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AuthorCathy Remick

This might seem a little strange to some of you but the readings for today make me think of Disney’s movie, “The Lion King.”   There is a particular scene in the original production that has always been a point of reflection for me ever since I first saw it.  I will try to recreate it for you, and hopefully a good number of you will remember it.  I’m sure you will remember in the movie when young Simba has to flee the kingdom of his father and run for his life into the jungle.  Eventually he meets up with his soon-to-be new friends, Timone and Pumbaa, and at least for a while has a rollicking good time.  He was almost able to forget about his father’s death and the terrible evil forces that were controlling his homeland. Almost; but not quite. Right in the middle of his time of “Hakuna Matata,” the messenger from his father’s Kingdom, (Zazu, I believe) finds him and tells him how bad things have become and calls him to come back and fulfill his rightful role as the Lion King. At this point we have the scene of the nearly full grown Simba  looking into the oasis, and seeing his father’s face as his own reflection.  Simba realizes in this solemn moment that as much as he would love to stay and continue to enjoy the “good life” with his fun-loving friends, the only real life for him was to fulfill the mission for which he was born. In fact the “good life” was not really life at all but only an illusion-like the illusion spoken about in today’s first reading and by Jesus in the Gospel about the folly of spending so much time building up treasure for oneself on earth only to come to life’s end without ever being able to use it. We need to try to make sure that we are not living by such foolish values, especially because it is so easy for us today to get caught up in the illusion of living the good life. Ironically it is the one who spends himself hoarding earthly treasure who ends up with nothing. By the same token the only way that we can be sure that we can keep all that we have been blessed with on earth through all eternity is to give it away before it’s too late.

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AuthorCathy Remick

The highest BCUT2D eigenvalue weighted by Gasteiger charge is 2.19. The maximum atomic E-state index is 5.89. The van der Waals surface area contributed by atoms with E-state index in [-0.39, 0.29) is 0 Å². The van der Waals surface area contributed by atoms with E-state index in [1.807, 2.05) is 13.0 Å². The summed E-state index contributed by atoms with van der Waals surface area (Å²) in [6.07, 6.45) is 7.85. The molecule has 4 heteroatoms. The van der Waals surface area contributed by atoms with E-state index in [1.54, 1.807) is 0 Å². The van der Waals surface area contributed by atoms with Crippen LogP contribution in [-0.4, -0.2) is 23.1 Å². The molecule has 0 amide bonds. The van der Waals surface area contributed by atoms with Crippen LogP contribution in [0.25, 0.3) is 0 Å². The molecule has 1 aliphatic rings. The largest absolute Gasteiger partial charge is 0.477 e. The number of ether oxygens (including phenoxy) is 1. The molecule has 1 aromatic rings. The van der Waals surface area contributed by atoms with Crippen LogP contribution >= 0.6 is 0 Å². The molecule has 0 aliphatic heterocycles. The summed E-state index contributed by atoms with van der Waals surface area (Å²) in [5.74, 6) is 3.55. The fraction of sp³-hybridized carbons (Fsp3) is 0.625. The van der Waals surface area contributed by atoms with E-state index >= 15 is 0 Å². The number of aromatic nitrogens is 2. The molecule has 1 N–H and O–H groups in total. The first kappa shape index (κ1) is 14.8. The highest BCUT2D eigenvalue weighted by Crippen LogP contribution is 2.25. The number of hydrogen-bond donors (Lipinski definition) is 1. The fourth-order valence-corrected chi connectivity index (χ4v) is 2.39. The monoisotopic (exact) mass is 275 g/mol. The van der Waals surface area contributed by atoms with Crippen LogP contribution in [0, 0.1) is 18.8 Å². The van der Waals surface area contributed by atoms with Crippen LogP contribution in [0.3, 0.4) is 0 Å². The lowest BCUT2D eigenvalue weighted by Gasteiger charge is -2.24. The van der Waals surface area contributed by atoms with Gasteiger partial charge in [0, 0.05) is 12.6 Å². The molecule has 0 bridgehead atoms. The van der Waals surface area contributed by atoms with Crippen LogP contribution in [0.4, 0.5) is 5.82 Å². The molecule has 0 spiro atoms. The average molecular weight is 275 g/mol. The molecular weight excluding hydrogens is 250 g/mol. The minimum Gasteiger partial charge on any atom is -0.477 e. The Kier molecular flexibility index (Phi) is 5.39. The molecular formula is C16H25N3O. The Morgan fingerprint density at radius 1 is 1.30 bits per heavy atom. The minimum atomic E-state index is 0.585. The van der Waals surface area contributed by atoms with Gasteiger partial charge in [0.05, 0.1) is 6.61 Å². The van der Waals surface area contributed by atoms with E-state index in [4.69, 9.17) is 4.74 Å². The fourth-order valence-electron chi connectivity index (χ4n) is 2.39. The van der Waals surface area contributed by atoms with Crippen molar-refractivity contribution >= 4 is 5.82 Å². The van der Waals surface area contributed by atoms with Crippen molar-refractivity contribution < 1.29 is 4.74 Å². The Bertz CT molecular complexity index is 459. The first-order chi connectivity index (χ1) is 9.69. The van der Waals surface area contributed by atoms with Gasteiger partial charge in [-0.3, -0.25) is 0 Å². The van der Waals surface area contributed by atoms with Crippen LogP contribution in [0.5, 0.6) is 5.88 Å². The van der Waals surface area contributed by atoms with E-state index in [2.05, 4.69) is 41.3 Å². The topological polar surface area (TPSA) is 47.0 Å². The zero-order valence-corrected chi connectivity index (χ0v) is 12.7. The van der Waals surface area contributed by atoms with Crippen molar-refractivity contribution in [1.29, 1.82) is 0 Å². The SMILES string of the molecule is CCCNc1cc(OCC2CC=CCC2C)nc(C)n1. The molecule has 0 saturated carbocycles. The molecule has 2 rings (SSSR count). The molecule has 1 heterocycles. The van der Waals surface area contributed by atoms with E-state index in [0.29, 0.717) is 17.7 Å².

Many things about my father (may he rest in peace) used to drive me absolutely crazy.  One of those things was the way he prayed and forced us to pray.  Every night during May and October he would drag all 11 of us into the living room to pray the rosary, without ever really giving us a reason why.  It’s amazing how many of us would be asleep by the time we were finished.  And many, many times throughout the year he would force us to come together to pray for things that he thought we needed, but what really got the best of me was the way he would always begin the prayer. He would always start out by saying, “Lord, if it be Your will, we ask that …,”and finish by saying, “…please give us what we need to accomplish your will.”  To me that just did not make any sense.  Isn’t the whole point of prayer to ask God for what we want and need and not what He wants?  Why would we ask Him for His will to be done? Usually I didn’t say anything because I was a little bit afraid of him, but his manner of prayer did cause me to stew in frustration. Then one day during the summer when I was about 12 years old I had enough and I had to say something. He had called us together to pray for our crops (we were farmers).  He prayed as follows, “Lord, if it be your will, could you provide us with rain so that our corn might grow and sun so that our freshly cut hay might be dry for baling?”  To me just that did not make any sense. He was asking for sun and rain at the same time for adjoining fields. I got my nerve up and said, “Dad that does not make any sense! You asked for it to rain and to be sunny at the very same time!”  In response he said something that I will never forget. He said, “But son, that is exactly what we need. We need rain for the corn and sun for the hay.  What would you have asked for?”  At that moment and to this day, I have no response and have learned a great lesson from his wisdom. And you know what else?  When we pray the Our Father, we are basically praying in the same way that my father always prayed. We are praying that God’s will may be done and that we may have what we need to accomplish His will. My father was right again. It’s still enough to drive me crazy…sometimes!